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Why Use Simulation? - Modeling and Simulation Story

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The U.S. Training Systems Industry is a vital part of the private and defense industrial base that is making a real and positive difference in the nations military readiness and the nations productivity and competitiveness. This primary industry is the infrastructure that supports the nations and worlds training needs. The Training Systems Industry meets an organizations training needs through the development, sale and service of the training systems, devices, and processes required by organizations. Moreover, because of its critically in providing training in todays competitive and dynamic environments, U.S. Training Systems Industry can only be considered as a national asset.

All organizations provide some type of training. Simply defined, training is the process of imparting proficiency and efficiency through drill, practice, simulation, discipline and instruction. McDonalds must train each new employee in how to run a cash register and how to cook burgers the McDonalds way. Salesmen receive training on their product lines. Soldiers are trained in how to drive a truck and march in formation. The distinction however, between the world class and the mediocre organization pivots on their understanding of trainings role in the organization. A world class organization understands the impacts of training on their bottom-line measures of effectiveness. The mediocre see training as a desirable but non-essential task to be done when time and resources permit. A world class organization integrates training into the pursuit of their core mission. The mediocre set up a separate training department that must annually justify its existence. Even more importantly in todays world, the organizations very survival depends on the success of its training to meet change and competition.

Change and competition define all aspects of modern life and enterprise. Technological, political, economic, or social changes can precipitate change throughout society and industry. The technological change of the steam engine created the Industrial Age and it in turn changed economies, politics, and social structures. Change also invites competition. Competitors seek advantage in change either to maintain the status quo or to overturn it. Todays individuals and organizations must contend with a complex mix of dynamic and competitive environments in order to pursue their core mission.

To achieve their core mission in this dynamic and competitive environment, modern organizations (whether public, private, or military) must successfully manage change and counter their competitors actions (i.e. status quo threats). For example, new workers must be hired to replace workers who leave for higher pay at a competitor. As fundamental processes and technologies become obsolete, new processes and technologies must be selected and implemented. Competitive action and threats must be anticipated, contingencies identified, and countermeasures implemented. Additionally, every member of a modern organization must be involved. Change affects everything and everyone in an organization. The organization and every member of it must be prepared for change and participate in the organizations response to competition. In a successful modern organization, change is the status quo. Managing change requires that an organization prepares for change. Training is key to that preparation.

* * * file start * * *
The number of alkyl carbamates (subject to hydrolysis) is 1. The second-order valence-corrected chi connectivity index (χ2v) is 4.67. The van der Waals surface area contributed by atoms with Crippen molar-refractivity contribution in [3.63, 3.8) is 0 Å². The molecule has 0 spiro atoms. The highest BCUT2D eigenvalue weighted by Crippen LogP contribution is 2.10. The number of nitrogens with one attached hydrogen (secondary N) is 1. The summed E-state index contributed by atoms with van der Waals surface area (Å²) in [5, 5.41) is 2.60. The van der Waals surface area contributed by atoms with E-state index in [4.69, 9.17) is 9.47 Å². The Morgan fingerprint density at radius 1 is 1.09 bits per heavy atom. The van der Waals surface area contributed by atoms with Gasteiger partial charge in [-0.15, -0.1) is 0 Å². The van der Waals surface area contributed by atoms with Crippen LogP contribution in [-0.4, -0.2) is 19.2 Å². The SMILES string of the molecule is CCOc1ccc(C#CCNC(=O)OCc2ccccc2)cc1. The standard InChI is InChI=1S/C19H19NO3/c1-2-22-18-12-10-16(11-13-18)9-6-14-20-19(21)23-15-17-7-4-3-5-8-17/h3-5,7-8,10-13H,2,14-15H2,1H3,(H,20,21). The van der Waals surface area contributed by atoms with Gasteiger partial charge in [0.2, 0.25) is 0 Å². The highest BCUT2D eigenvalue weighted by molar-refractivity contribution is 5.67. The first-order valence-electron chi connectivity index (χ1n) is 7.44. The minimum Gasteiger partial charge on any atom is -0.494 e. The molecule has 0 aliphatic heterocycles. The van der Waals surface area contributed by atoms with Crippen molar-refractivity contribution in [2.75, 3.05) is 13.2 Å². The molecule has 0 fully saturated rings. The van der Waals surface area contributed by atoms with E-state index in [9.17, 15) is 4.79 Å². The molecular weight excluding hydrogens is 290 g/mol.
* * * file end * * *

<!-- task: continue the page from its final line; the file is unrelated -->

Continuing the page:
In order for organizations to prepare for change and competition, training must be a core process. Successful and thriving organizations employ knowledgeable and adaptable managers and workers who perform their assignments at the highest levels of performance and of preparation. Training leads change, defines competition and enables success.

At some level, every organization realizes training is a core process. Grocery stores train counter clerks in how to use a cash register. Corporations send their executives to retreats and team building seminars. The military practice air combat and amphibious landing. Airline pilots practice emergencies in simulators. However, in the successful organization, the world class organization, training is not piecemeal or limited to an isolated activity such as new hires or annual executive retreats. In the successful organization training is continuous, pervasive, and institutionalized. Within these organizations, every individual not only knows the tasks before them, they know they will have the resources to adapt to new tasks and threats tomorrow.

Training is a core process in a successful and modern organization. Training is not a separate department or ancillary function of the organization. Training is core, fundamental, and integrated. The dynamic and competitive environment necessitates effective and efficient training as an integral part of an organizations life. The pressures of competition and change leave few alternatives to effective and efficient training.

The U.S. Training Systems Industry currently leads the world in training systems, devices, technology and methodology. The U.S. Training Systems Industry supports the training in world class organizations and those who strive to be world class. By its current dominance in the world training market, through its importance in creating other world class organizations regardless of what core mission an organization pursues, the U.S. Training Systems Industry is a national asset.

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